Brokerage firm Willis Owen has unveiled plans to launch a 'vice' fund dedicated to putting money in companies shunned by ethical investment campaigners.
Root of all evil: Ethically unsound firms make a lot of money
It will focus in particular on "high dependency" stocks - shares in firms such as betting shops, and alcohol and tobacco manufacturers - which hold up well during recessions, and prosper during boom times.
Willis Owen said backing such companies can yield good returns for individuals whose consciences are not troubled by their investment decisions.
"It may not be politically correct, but we all know that sex, drugs and rock-and-roll sells," said Willis Owen managing director Richard Craven.
The vice fund, which Willis Owen aims to have up and running within the next few weeks, is based on a similar venture in the US which has generated twice the returns of the broad S&P 500 share index since being launched last year.
The fund is also partly inspired by so-called leisure funds - investment vehicles specialising in casinos, alcohol and tobacco which were popular in the 1980s before falling out of fashion amid growing concerns over health and the environment.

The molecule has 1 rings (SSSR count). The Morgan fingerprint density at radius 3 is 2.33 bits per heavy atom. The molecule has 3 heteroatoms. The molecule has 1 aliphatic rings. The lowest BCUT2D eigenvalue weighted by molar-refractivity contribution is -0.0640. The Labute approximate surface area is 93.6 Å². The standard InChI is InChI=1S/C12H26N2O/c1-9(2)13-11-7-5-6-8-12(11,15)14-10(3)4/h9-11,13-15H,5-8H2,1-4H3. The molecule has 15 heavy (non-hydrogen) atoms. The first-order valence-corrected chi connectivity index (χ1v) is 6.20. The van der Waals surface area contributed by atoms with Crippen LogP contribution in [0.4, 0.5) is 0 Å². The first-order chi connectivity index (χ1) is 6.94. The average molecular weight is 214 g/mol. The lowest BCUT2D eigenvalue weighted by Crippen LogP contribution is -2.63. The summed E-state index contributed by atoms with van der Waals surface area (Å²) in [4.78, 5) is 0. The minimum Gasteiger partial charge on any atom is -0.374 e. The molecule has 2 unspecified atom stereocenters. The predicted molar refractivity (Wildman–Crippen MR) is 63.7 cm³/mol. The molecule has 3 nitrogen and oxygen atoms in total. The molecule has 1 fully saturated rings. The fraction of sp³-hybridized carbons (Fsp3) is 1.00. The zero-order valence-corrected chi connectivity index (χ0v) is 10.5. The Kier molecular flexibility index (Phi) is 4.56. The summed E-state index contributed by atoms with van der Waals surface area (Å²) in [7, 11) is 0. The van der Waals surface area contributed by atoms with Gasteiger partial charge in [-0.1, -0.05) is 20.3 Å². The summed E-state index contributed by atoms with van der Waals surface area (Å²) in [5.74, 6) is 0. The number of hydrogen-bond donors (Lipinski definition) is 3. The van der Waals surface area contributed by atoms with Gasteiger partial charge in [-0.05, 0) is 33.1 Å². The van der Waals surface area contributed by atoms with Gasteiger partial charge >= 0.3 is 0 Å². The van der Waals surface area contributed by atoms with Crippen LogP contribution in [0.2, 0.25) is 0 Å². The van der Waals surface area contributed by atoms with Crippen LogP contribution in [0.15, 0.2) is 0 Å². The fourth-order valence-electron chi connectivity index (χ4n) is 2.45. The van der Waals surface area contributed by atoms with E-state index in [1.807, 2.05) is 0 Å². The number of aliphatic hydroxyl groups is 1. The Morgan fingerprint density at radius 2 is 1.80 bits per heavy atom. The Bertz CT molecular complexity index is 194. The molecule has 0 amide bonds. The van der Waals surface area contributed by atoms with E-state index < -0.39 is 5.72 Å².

It will be the UK's first 'socially irresponsible' investment fund, the polar opposite of initiatives aimed at promoting ethical investment such as the much-hyped FTSE4Good share index.
Mr Craven told BBC Radio Five Live that while many existing funds already include tobacco and alcohol firms in their investment portfolios, Willis Owen's vice fund will be the first to do so explicitly.
"What we're trying to do is to cut through the marketing gloss in the retail investment sector," he said.
However, Willis Owen stressed that companies with a track record of environmental pollution, or which rely on cheap labour, would remain off limits.